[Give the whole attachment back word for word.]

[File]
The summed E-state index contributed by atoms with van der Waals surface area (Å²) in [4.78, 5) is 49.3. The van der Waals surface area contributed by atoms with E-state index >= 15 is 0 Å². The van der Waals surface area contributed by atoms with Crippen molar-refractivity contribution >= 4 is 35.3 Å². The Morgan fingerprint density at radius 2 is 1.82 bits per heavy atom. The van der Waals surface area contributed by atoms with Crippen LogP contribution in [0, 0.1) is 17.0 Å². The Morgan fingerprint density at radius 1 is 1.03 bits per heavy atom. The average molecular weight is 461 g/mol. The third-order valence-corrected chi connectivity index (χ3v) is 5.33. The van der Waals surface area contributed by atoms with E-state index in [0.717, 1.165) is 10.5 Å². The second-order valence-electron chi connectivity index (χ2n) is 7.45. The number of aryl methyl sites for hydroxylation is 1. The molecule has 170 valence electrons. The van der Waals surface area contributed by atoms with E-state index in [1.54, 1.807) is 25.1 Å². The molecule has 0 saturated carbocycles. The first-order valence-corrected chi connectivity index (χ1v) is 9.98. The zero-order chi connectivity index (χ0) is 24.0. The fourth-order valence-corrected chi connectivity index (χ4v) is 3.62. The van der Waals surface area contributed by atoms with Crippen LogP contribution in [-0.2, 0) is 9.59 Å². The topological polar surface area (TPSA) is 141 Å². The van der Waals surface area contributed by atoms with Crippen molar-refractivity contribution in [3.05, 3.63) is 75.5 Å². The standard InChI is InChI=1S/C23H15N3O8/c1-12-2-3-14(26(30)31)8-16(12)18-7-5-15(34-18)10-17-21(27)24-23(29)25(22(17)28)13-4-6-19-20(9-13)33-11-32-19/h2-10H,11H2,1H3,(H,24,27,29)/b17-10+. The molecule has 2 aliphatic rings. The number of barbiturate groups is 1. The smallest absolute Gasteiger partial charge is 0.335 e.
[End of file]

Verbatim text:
The summed E-state index contributed by atoms with van der Waals surface area (Å²) in [4.78, 5) is 49.3. The van der Waals surface area contributed by atoms with E-state index >= 15 is 0 Å². The van der Waals surface area contributed by atoms with Crippen molar-refractivity contribution >= 4 is 35.3 Å². The Morgan fingerprint density at radius 2 is 1.82 bits per heavy atom. The van der Waals surface area contributed by atoms with Crippen LogP contribution in [0, 0.1) is 17.0 Å². The Morgan fingerprint density at radius 1 is 1.03 bits per heavy atom. The average molecular weight is 461 g/mol. The third-order valence-corrected chi connectivity index (χ3v) is 5.33. The van der Waals surface area contributed by atoms with E-state index in [0.717, 1.165) is 10.5 Å². The second-order valence-electron chi connectivity index (χ2n) is 7.45. The number of aryl methyl sites for hydroxylation is 1. The molecule has 170 valence electrons. The van der Waals surface area contributed by atoms with E-state index in [1.54, 1.807) is 25.1 Å². The molecule has 0 saturated carbocycles. The first-order valence-corrected chi connectivity index (χ1v) is 9.98. The zero-order chi connectivity index (χ0) is 24.0. The fourth-order valence-corrected chi connectivity index (χ4v) is 3.62. The van der Waals surface area contributed by atoms with Crippen LogP contribution in [-0.2, 0) is 9.59 Å². The topological polar surface area (TPSA) is 141 Å². The van der Waals surface area contributed by atoms with Crippen molar-refractivity contribution in [3.05, 3.63) is 75.5 Å². The standard InChI is InChI=1S/C23H15N3O8/c1-12-2-3-14(26(30)31)8-16(12)18-7-5-15(34-18)10-17-21(27)24-23(29)25(22(17)28)13-4-6-19-20(9-13)33-11-32-19/h2-10H,11H2,1H3,(H,24,27,29)/b17-10+. The molecule has 2 aliphatic rings. The number of barbiturate groups is 1. The smallest absolute Gasteiger partial charge is 0.335 e.